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I am reading Deligne: Hodge III, and am puzzled by a certain statement in section 10. If anyone could give a reference or a hint for how to prove this, I would be grateful. Maybe it is obvious and I just don't see why.

We consider an extension $G$ of an abelian variety by a torus. Then Deligne claims that the kernel of the exponential map $Lie(G) \to G$ can be identified with $H_1(G, \mathbb{Z} )$. Why is this true?

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I don't really know much about abelian varieties, but I can offer a comment that might help. If $G = \mathbb{C}^g/\mathbb{Z}^{2g}$ is a complex torus, then its Lie algebra can be identified with $\mathbb{C}^g$ in such a way that the exponential map may be thought of as the quotient map $\mathbb{C}^g \to G$; in particular, the kernel of exp is $\mathbb{Z}^{2g}$. On the other hand, $G$ is homeomorphic to a product of $2g$ copies of the unit circle, so that $H_1(G,\mathbb{Z}) = \mathbb{Z}^{2g}$. –  Faisal Mar 30 '11 at 20:33

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up vote 13 down vote accepted

The exponential map realizes Lie(G) as the universal covering space of G, and the kernel is group of covering transformations. Thus the kernel is $\pi_1(G)$, which, being commutative in this case, equals $H_1(G,Z)$. (I assume we are over the complex numbers.)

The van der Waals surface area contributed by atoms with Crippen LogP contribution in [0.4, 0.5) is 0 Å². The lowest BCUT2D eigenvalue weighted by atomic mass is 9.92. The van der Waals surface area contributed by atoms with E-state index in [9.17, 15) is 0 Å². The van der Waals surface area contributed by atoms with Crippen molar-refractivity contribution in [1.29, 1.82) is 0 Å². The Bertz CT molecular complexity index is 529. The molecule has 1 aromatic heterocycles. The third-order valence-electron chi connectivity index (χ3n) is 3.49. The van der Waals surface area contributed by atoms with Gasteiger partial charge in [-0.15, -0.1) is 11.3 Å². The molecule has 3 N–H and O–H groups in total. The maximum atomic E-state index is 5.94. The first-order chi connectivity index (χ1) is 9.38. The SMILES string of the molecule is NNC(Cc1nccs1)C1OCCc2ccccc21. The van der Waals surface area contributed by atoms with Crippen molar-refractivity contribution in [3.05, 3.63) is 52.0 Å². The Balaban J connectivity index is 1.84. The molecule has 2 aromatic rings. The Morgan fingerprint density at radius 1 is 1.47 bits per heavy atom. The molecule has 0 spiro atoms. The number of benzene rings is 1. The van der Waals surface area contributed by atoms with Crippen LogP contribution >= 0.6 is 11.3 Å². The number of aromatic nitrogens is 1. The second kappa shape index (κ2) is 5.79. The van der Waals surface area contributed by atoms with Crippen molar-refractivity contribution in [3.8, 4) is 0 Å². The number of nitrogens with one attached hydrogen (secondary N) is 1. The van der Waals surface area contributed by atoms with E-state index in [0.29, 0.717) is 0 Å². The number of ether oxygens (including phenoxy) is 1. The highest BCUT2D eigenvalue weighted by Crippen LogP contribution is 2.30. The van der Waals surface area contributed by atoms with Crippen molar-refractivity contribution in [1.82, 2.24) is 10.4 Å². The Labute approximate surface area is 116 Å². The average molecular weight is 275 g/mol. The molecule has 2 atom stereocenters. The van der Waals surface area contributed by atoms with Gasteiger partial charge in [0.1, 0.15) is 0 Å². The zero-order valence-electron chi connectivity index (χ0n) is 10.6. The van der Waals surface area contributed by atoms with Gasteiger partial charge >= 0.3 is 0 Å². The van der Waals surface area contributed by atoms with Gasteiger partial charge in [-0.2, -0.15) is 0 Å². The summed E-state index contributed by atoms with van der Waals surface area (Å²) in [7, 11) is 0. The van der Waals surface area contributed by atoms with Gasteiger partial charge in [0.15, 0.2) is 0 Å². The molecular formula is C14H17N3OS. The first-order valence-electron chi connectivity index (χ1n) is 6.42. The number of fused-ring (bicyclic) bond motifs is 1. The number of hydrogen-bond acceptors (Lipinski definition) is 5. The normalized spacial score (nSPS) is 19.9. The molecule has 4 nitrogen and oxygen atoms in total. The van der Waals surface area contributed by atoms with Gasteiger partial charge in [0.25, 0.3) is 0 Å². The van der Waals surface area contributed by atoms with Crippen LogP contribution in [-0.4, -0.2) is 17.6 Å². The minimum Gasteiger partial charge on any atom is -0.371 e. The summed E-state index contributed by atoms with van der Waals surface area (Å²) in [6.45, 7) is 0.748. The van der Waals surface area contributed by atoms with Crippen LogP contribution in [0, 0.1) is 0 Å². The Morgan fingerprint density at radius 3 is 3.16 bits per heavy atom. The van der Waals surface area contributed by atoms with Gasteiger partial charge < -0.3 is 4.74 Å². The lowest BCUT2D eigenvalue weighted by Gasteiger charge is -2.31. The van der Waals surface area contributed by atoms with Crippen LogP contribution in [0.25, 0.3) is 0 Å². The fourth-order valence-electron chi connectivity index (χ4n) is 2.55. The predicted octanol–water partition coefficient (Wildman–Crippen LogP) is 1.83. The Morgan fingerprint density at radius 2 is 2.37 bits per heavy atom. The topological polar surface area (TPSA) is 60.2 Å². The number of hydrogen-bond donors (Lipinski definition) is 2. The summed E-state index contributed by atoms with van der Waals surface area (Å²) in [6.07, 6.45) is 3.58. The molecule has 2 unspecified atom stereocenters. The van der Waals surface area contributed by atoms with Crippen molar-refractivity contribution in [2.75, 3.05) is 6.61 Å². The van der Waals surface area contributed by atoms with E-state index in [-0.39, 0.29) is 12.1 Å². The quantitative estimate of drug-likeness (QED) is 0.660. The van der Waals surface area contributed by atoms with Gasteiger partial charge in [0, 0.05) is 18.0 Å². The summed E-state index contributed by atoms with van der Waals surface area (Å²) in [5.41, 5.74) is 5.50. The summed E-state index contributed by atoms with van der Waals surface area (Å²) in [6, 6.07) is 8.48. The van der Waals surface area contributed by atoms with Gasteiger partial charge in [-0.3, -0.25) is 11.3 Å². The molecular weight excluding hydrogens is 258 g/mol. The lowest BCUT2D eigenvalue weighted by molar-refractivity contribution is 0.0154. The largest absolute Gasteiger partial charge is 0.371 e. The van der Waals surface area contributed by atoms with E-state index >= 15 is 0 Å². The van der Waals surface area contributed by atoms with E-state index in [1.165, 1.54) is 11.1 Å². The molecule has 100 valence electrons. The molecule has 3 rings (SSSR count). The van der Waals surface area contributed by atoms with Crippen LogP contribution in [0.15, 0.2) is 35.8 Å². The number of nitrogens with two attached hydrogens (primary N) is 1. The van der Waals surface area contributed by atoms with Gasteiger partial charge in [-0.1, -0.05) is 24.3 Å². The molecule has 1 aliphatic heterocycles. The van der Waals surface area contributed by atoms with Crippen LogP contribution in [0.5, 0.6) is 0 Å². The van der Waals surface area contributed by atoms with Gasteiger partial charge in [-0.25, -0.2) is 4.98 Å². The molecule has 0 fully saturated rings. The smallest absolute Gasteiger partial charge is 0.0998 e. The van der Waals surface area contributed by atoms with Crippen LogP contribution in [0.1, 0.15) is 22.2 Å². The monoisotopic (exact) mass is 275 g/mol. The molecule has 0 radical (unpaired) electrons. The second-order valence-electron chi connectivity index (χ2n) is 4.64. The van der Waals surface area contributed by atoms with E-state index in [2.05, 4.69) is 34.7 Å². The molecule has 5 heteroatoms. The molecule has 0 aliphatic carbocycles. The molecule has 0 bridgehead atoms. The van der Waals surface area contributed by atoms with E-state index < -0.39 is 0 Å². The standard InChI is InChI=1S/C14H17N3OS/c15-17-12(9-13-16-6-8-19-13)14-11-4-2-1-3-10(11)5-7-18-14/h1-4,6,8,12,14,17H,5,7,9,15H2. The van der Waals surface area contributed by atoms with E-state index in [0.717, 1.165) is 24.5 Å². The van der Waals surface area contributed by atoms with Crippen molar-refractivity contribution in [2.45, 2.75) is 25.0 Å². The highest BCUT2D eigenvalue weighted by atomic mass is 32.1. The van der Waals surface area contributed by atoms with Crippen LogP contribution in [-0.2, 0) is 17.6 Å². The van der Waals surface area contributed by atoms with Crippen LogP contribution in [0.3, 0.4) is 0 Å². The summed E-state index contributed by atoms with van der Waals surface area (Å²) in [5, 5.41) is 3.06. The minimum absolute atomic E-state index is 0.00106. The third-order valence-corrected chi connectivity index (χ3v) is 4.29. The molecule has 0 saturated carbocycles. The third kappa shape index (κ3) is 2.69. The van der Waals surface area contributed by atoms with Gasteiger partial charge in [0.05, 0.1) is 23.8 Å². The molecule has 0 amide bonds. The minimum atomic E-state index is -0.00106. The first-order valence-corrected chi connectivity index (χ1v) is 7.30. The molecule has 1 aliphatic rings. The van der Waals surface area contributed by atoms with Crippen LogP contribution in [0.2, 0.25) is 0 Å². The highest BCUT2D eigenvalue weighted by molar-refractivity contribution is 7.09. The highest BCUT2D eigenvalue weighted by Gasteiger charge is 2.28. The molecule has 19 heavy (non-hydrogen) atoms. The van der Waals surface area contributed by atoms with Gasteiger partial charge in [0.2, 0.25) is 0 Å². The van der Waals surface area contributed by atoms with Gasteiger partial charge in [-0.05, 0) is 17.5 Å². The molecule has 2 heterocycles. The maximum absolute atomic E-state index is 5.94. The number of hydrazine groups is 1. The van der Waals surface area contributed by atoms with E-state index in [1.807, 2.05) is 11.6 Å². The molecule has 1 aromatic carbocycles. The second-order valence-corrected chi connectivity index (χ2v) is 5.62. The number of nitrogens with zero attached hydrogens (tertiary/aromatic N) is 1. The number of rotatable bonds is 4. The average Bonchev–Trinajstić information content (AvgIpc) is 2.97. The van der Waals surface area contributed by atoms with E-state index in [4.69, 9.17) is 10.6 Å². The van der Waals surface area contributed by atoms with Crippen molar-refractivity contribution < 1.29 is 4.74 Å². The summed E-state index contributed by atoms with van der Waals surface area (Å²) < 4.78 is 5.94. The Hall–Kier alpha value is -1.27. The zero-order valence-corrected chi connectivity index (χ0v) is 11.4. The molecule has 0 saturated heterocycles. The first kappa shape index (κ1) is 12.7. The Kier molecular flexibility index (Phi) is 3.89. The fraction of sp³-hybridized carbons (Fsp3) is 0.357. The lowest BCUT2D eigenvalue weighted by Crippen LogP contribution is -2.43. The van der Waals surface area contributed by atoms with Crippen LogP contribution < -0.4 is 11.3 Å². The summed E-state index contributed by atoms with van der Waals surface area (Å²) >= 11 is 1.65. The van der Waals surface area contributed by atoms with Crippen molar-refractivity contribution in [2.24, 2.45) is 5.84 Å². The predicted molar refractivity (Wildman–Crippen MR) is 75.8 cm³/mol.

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That's a much better answer than mine. –  Simon Rose Mar 30 '11 at 20:34
    
Why is the exponential surjective/a group homomorphism? –  Daniel Litt Mar 30 '11 at 20:35
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@Daniel Litt:In this case the image of the exponential map is an open subroup of G and G is connected therefore it is onto. –  Mohan Ramachandran Mar 30 '11 at 21:00
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... and it's a group homomorphism because the Lie algebra is abelian. –  José Figueroa-O'Farrill Mar 30 '11 at 21:01
    
Ah, of course; extensions of abelian lie algebras are abelian. –  Daniel Litt Mar 30 '11 at 22:49

This morally sounds like it should be related to the exponential sequence in sheaf cohomology, but I don't immediately see how... Although, absent the torus (which I take as meaning $(\mathbb{C}^\times)^n$), the exponential sequence there reads $$ H^1(A, \mathbb{Z}) \to H^1(A, \mathcal{O})\ \xrightarrow{\exp}\ H^1(A, \mathcal{O}^\times) $$ and (at least over $\mathbb{C}$) we have that $H^1(A,\mathcal{O}) \cong H^1(A, \mathbb{R}) \cong T_0^*A = \mathfrak{a}^\vee$. I know this isn't exactly what you're looking for, but it looks too similar to be completely off base.

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